From Pre-K to High School, Students Consistently Work with a Variety of Technology Tools to Expand Learning Opportunities
SOUTH PASADENA, Calif. (March 17, 2016) – This year, students in a South Pasadena Unified School District (SPUSD) fourth grade class will build miniature cars with the hopes of simulating collisions as part of a science lesson. To examine the results more closely, the students will videotape the reaction using the SloPro iPad application and will be able to observe the action at a fraction of the original speed. With the ability to record their results on classroom laptops, students will share a summary with their teacher, who will then be able to respond quickly with follow-up questions or to share the results with the whole class on an interactive whiteboard. Technology is a part of learning in SPUSD classrooms, and this experience is just one example of how technology tools can help bring students’ science lessons to life.
In the past two years, SPUSD, with the support of South Pasadena Educational Foundation (SPEF) and school PTAs, has implemented a District-wide technology improvement program equipping students and teachers with various types of technology in the classroom. From portable carts of iPads to laptops to programmable robots to 3-D printers, student access to technology is at an all-time high. Last year, SPUSD hired David Speck, as the Technology Integration Coach, who helps oversee technology planning for students and professional development and training for teachers on the new equipment and software.
“The addition of iPads and laptops along with other new types of technology in the classrooms has transformed teaching and learning in all disciplines,” said David Speck, SPUSD Technology Integration Coach. “These tools give students greater access to programs that allow them to communicate and collaborate with one another, as well as think critically and creatively.”
Each elementary school has a cart of iPads to assist with curriculum such as Project Lead the Way STEM lessons. District-wide, classrooms in grades three through five are equipped with a laptop cart. At SPMS, a newly configured computer/engineering lab contains an interactive whiteboard and a 3-D printer for the students studying robotics and currently participating in the STEM rotation as part of their elective courses. At the secondary level, students use laptops in their English and Science classrooms in addition to the computers and software used in the Computer Science pathway classes and the media center. Having access to computers also allows teachers to prepare for and administer assessments – like the California Assessment of Student Performance and Progress (CAASPP) testing – in their classrooms on devices that the students have already spent time using. Teachers also are equipped with various technology tools such as personal computers, LCD projectors, document cameras and interactive whiteboards to assist with teaching.
In addition to the hardware, the District as a whole implemented Google Apps for Education (GAFE) including Google Docs, Forms, Sheets and Slides. Teachers can create virtual classrooms and sites where they share resources, information and planning tools with students. GAFE is a web-based program enabling students to access school projects and documents from any computer using secure login information. GAFE is just one example of the types of programs teachers creatively use to extend student learning.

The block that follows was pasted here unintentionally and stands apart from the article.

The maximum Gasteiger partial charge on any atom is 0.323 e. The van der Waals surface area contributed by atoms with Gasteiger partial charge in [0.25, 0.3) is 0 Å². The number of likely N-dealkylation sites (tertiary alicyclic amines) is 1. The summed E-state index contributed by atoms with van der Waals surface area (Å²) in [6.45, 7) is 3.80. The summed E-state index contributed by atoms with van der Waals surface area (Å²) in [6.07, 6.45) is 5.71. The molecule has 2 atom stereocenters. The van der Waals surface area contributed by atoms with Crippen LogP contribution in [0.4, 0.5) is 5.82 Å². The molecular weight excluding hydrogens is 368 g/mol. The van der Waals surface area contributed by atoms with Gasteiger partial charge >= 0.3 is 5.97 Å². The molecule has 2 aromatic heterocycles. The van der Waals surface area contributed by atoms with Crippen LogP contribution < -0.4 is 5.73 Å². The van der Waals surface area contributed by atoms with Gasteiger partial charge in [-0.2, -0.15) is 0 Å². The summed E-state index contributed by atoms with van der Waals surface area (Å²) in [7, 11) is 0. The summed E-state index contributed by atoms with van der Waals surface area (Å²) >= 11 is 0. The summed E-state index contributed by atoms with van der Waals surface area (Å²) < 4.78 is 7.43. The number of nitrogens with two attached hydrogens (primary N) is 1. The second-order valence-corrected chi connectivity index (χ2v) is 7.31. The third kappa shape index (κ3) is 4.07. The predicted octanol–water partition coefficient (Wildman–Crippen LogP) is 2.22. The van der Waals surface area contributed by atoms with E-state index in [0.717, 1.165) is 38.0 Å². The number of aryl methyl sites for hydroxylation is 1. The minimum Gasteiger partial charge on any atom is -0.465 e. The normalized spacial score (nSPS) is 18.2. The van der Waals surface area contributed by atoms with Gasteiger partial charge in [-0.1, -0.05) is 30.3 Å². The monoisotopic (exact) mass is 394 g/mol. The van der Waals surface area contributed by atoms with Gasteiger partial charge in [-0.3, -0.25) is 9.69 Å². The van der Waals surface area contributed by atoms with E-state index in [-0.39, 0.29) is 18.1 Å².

“We see many teachers using laptops to assist with differentiation within the classroom and to extend project-based learning,” added Speck. “For example, the Think Central website – part of our Common Core aligned elementary math curriculum – gives students access to their textbook, interactive manipulatives as well as games that reinforce key math concepts. Teachers are able to track student progress and make recommendations for supplemental instructional materials or collaboration based upon the student’s progress.”
Staying aligned with the District’s strategic goal to offer state of the art curriculum and instruction, this type of technology innovation advances the four Cs -- communication, collaboration, creativity and critical thinking. Costs associated with technology advances are supported through local and state funding. SPEF and each of the school PTAs consistently provide much-needed support for items such as the wireless network, iPad carts and Project Lead the Way supplies. In addition, the District uses one-time discretionary funds from the state’s annual budget to purchase items such as Chromebooks, document cameras, projectors and printers.
Annually, students and parents sign technology use agreements to ensure that devices and programs are being used in the intended fashion. Managed by District officials, student data, work and sharing privileges remain within SPUSD, and privacy settings are controlled by the District’s technology staff. The entire program is continuously reviewed and improved by the District’s technology team and is supported and guided by the SPUSD Educational Technology Committee comprised of parents, teachers and administrators. Challenged to develop a K-12 technology scope and sequence plan in addition to a cyber-safety curriculum, the committee has been meeting monthly to work on developing strategies for the benefit of students and educators.
SPUSD students work with a variety of technology tools to enhance learning opportunities. (Photos Courtesy of South Pasadena Unified School District)
For more information, contact: Andrea Fox, South Pasadena Unified School District, email@example.com